Human Systems Theory, Symbolic Intelligence & Computer Science & Engineering: The Anthropological Relativity of Symbolic Cognition & Communication


Human intelligence is symbolic in structure in its anthropological genesis of cultural civilization as knowledge based adaptive systems.

The symbolic structure of all possible human knowledge constitutes the inviolable principle of the anthropological relativity of our knowledge, worldview and cultural systems foundation, both in terms of the behavioral structure of its cognitive processes as well as in the uniquely anthropological nature of its symbolic linguistic processes of social communication and interaction.

This guarantees that not only can we think outside the systems evolution designed for humankind, but also that no other system can think inside our evolved box of worldview and belief. This begs the consideration of cross-species communication and also whether or not we may devise systems that not merely extend and develop our thinking and knowledge frameworks in the world, but also advance our cognitive capacities.

We cannot neglect this consideration and yet arrive at a clear, concise and empirically realistic understanding of the problem of human intelligence as well as the outgrowth of artificial (applied systems) “intelligence” that is becoming increasingly autonomous and sophisticated with the global development of human civilization as a “cyber-anthropo-sphere.”

Contemporary sophisticated AI models and programs are rooted in digital-based computer pattern-recognition of human language organization and process as a large-scale social phenomenon. Machine pattern recognition serves in its sophistry the analogous function of human intuition. If it demonstrates nothing else, then it demonstrates the sophisticated replication of the productive patterning of human speaker linguistic intuition. We as human beings receive this computer generated feedback in terms that mimic intuitive comprehension. These computer response patterns are the outputs of our digitized prompts or language-based inputs.

People achieve cognitive apprehension and intuitive understanding as a result of the interaction of the experience of human memory with natural language apparatus.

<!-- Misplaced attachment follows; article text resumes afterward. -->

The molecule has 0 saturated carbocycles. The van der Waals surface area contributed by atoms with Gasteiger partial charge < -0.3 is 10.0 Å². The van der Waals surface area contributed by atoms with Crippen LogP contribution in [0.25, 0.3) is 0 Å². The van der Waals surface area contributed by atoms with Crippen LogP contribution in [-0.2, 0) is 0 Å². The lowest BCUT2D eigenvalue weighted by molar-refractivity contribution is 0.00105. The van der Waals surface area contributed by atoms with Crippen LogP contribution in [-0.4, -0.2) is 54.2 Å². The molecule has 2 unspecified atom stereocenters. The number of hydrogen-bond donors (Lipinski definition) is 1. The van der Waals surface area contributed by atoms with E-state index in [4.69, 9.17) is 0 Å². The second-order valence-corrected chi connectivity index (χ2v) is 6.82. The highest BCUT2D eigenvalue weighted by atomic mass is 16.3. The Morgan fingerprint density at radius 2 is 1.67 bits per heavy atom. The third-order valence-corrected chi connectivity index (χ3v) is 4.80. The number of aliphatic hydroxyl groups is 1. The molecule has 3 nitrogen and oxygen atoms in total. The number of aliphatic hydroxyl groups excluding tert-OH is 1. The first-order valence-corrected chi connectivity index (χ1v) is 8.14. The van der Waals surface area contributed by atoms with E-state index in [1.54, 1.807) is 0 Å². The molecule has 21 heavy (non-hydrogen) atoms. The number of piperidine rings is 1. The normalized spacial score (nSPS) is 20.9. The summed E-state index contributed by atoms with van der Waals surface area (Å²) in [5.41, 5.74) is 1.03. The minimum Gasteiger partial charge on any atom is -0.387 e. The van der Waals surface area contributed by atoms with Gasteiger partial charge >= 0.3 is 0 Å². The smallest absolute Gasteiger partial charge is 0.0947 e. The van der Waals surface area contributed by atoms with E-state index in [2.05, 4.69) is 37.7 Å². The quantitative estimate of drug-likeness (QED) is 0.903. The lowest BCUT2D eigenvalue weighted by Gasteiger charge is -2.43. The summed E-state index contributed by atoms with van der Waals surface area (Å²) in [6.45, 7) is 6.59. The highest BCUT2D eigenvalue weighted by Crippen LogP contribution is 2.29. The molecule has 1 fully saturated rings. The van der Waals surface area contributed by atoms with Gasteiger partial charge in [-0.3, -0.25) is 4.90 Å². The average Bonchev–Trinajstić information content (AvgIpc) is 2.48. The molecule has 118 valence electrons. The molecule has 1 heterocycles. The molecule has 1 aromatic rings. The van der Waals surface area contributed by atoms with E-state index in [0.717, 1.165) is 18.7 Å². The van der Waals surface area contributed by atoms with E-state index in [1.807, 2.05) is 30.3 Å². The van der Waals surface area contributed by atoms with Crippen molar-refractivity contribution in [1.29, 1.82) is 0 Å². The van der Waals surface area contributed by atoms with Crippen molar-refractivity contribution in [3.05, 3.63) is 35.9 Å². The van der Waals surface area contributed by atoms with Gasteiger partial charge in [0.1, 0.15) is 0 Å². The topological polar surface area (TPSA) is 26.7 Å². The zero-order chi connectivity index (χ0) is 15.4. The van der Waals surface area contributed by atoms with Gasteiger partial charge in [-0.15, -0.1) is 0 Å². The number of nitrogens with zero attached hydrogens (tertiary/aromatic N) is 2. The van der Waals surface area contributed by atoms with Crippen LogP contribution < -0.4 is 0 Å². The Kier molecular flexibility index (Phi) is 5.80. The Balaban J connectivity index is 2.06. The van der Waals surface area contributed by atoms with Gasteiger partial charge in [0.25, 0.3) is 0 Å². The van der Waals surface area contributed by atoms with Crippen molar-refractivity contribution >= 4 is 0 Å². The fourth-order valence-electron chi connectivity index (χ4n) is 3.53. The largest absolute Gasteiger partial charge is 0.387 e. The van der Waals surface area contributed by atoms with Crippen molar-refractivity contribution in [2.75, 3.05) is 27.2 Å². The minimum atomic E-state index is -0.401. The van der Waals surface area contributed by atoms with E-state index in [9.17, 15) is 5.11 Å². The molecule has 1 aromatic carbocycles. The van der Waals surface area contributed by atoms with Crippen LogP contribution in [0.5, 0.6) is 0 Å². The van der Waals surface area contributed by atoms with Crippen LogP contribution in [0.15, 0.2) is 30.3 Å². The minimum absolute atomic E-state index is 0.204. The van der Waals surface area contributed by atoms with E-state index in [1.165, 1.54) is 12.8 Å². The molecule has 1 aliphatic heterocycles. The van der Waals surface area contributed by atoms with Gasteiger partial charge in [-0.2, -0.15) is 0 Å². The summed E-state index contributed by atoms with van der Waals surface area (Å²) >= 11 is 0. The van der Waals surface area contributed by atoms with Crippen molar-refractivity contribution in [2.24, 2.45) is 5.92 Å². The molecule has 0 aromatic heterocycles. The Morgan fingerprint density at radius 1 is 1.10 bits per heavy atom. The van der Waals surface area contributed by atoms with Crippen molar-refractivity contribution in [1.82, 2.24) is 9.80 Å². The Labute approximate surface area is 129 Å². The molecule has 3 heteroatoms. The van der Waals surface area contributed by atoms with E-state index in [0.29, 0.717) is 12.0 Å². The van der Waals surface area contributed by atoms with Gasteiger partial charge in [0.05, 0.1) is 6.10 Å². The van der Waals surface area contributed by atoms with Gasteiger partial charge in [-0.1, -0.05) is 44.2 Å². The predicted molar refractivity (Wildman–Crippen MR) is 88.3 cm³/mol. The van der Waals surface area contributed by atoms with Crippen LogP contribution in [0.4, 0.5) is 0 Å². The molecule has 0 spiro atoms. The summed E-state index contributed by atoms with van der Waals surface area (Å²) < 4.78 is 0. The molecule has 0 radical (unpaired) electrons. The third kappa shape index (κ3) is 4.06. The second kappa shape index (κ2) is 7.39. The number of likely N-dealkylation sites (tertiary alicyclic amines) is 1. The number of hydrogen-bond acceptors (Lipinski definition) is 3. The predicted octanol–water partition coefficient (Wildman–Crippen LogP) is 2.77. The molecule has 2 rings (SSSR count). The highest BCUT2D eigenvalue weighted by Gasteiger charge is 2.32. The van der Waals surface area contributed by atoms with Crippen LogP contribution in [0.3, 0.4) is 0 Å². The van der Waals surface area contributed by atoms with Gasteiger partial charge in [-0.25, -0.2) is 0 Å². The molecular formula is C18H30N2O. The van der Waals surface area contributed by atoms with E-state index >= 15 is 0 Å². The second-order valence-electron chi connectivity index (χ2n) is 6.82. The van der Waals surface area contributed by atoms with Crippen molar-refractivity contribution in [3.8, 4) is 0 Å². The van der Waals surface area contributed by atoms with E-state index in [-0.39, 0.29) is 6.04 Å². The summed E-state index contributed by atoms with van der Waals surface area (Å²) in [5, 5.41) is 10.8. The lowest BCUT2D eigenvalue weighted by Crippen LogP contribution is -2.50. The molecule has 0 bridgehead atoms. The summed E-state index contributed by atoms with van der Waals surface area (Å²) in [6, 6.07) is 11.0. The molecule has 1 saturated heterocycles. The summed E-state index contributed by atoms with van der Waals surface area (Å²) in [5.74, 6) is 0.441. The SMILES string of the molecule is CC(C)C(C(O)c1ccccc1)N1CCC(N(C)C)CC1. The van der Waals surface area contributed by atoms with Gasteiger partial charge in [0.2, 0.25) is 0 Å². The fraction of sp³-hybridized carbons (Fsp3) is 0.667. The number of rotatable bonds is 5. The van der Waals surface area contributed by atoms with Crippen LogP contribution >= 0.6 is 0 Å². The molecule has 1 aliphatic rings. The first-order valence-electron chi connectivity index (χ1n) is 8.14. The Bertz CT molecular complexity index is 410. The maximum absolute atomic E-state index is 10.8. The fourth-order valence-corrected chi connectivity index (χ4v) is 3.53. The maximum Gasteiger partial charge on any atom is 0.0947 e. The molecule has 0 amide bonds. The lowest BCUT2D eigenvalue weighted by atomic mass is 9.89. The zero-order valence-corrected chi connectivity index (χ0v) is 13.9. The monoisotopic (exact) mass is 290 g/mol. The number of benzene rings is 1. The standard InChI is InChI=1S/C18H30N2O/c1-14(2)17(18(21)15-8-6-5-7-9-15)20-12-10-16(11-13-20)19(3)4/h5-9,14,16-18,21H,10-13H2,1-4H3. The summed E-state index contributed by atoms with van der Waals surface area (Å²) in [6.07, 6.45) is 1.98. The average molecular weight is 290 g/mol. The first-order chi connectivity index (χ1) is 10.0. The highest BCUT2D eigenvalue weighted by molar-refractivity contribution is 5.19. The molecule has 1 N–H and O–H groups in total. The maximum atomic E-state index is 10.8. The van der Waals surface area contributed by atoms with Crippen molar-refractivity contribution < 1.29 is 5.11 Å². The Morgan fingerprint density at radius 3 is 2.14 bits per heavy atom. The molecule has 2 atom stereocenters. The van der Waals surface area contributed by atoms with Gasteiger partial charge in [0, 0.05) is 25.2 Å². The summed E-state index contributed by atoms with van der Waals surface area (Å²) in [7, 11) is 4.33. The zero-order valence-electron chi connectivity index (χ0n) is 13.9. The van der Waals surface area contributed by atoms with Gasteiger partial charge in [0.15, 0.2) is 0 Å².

We must ask now whether the advance of AI does not depend greatly on the future capacity to mimic and build in digital form an analog world (and worldview) in which human beings are enculturated and socialized to naturally and seamlessly operate and interact within human systems.

Especially we must inquire into the functional isomorphism of digital “deep neural networks” and the neural network foundations of the human brain and especially of its cognitive organization for symbolic language comprehension. In other words, human intuition and the intuitive foundations of human language, knowledge and understanding and insight, may in fact be the generative spin-off, however productive and infinite in its exploratory possibilities, of normal neural mechanical organization and human brain functioning that is organized around symbolic language processes.

Very soon it seems, the Turing Test alone may no longer be the universal standard for evaluating hard or functional artificial intelligence. In fact, in its own future performances, digital “bots” may outstrip human intellectual functioning in many forms and ways information manipulation that patterns human knowledge systems beyond bare human capacities for symbolic productivity.

At that significant stage we can either capitulate and admit that computational systems are hard or at least mechanically or functionally intelligent, or else we can revise our criteria of evaluation to reflect cognitive-symbolic sentience of the individual human being bound as always things will be to a human constructed world symbolic in structure.

We can perhaps look forward to a future world order in which artificially intelligent robots quickly learn to out-perform the cognitive functions of human beings in many different undertakings and patterns of knowledge organization and expression. What will people then do?

Perhaps they can devote themselves to a world of work in which work is not based upon the alienation of humankind but upon its celebration in terms of the arts, the humanities, religion, philosophy and science, leaving much of the rest of the work to sophisticated machines that remain machines nonetheless in terms of the one feature all people share—their intuitive and mutual sentience of being and understanding.